1. Eisenberg, Seth RN, OCN(R)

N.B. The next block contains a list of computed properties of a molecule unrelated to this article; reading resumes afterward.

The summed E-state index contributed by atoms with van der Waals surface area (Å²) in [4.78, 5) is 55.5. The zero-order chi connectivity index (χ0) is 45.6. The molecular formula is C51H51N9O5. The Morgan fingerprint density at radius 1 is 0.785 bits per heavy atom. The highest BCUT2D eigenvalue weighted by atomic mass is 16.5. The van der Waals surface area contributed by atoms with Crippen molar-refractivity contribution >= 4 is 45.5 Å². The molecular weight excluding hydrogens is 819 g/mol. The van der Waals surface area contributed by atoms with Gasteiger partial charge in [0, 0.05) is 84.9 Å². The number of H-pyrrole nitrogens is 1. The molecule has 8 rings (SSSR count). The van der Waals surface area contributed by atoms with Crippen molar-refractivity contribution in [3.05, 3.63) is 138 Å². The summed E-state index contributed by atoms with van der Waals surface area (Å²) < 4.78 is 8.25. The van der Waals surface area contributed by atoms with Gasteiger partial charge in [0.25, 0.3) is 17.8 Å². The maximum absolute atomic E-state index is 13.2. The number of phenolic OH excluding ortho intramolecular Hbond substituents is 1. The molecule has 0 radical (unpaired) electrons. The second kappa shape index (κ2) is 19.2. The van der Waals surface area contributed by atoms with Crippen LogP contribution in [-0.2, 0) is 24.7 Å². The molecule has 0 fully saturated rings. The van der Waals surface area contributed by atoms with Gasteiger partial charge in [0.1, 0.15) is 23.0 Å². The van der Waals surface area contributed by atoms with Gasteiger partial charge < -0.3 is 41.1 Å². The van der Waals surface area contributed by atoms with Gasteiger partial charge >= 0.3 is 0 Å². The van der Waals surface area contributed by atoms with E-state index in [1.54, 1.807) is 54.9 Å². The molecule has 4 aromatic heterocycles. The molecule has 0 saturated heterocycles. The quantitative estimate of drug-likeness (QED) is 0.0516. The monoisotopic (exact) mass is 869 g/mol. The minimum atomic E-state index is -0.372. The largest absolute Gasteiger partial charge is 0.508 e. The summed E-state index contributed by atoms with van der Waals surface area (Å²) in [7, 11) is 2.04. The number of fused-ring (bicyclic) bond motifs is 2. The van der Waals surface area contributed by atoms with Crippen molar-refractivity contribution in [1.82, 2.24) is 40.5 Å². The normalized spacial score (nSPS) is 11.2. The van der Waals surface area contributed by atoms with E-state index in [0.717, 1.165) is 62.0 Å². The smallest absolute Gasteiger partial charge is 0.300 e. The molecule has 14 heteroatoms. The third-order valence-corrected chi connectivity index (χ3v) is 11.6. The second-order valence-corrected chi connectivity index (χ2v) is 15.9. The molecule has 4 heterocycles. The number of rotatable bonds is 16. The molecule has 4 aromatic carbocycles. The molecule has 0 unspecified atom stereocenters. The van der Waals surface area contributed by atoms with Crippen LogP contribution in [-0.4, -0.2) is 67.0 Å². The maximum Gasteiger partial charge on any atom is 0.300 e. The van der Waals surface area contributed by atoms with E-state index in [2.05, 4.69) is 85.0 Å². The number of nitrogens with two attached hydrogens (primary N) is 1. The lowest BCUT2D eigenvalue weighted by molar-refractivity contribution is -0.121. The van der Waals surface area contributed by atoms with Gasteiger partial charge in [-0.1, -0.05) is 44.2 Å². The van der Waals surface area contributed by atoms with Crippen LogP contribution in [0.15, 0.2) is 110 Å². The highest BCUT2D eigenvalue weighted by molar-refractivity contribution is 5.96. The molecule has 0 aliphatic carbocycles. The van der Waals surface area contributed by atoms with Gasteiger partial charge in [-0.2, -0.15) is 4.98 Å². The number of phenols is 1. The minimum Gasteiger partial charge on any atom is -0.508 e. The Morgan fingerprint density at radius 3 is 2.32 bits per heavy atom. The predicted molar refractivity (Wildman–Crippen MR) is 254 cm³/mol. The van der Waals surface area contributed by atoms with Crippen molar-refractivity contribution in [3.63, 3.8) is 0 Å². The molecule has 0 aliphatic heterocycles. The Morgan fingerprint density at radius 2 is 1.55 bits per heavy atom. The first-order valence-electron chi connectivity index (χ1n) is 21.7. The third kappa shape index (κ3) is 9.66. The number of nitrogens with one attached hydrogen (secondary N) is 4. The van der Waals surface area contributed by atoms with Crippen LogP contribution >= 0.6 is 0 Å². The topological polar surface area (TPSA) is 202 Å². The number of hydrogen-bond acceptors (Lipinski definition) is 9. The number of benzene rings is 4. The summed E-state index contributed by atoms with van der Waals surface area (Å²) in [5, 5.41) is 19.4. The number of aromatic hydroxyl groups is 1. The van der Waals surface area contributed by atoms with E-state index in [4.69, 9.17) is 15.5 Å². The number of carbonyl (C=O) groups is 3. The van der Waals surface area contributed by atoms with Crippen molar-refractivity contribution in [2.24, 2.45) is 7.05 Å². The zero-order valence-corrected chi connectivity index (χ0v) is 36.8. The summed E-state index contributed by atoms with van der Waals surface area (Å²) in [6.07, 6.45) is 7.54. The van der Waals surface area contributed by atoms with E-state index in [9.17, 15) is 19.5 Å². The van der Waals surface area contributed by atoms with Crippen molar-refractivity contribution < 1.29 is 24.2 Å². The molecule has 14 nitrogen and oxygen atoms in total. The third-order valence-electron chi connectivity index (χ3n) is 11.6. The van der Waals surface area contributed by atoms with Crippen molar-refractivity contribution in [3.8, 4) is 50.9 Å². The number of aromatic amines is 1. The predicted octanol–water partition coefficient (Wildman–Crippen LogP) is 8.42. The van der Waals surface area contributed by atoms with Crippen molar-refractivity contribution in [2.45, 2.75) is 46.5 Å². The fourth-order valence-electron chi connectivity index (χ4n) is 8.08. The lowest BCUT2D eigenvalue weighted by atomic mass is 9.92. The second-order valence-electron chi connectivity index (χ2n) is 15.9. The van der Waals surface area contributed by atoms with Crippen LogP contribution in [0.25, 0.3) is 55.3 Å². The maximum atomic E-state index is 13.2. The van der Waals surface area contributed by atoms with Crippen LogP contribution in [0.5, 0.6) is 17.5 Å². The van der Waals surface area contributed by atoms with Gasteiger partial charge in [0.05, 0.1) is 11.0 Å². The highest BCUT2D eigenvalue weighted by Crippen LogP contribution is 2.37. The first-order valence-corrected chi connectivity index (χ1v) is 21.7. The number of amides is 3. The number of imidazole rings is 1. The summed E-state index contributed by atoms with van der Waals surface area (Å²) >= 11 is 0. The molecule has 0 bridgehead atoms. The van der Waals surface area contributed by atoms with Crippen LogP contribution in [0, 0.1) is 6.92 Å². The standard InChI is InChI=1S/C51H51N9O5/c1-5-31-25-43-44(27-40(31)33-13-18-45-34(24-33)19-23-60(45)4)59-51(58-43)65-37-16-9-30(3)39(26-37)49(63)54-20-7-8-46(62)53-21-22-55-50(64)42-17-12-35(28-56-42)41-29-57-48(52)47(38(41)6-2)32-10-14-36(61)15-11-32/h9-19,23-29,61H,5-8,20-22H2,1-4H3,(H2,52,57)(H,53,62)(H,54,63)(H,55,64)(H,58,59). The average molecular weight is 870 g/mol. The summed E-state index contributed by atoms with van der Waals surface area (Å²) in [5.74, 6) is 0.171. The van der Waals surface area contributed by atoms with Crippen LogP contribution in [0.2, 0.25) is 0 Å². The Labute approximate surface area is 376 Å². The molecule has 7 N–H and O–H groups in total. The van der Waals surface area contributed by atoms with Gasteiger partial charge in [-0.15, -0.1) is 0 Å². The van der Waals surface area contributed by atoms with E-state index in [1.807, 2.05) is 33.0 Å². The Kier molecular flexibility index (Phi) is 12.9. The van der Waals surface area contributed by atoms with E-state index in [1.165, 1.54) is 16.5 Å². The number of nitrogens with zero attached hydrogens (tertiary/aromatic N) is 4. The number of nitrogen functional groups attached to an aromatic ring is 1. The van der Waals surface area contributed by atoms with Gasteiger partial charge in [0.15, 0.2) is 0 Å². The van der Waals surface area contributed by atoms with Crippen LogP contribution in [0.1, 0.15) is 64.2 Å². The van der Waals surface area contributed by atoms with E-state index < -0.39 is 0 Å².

Platelet transfusions are commonly used for prophylaxis and treatment of bleeding. After a transfusion, an increment or "boost" is expected to occur. While a number of factors can contribute to a poor posttransfusion increment, refractoriness is typically defined as failure to achieve an appropriate increment after receiving 2 consecutive transfusions with fresh ABO-compatible platelets. The most common cause of refractoriness is contamination of the platelet product with leukocytes, resulting in human leukocyte antigens antibody formation. ABO incompatibility and human platelet antigens are also implicated in the development of refractoriness. Nurses who infuse platelets must understand these causes to assist in prevention and management.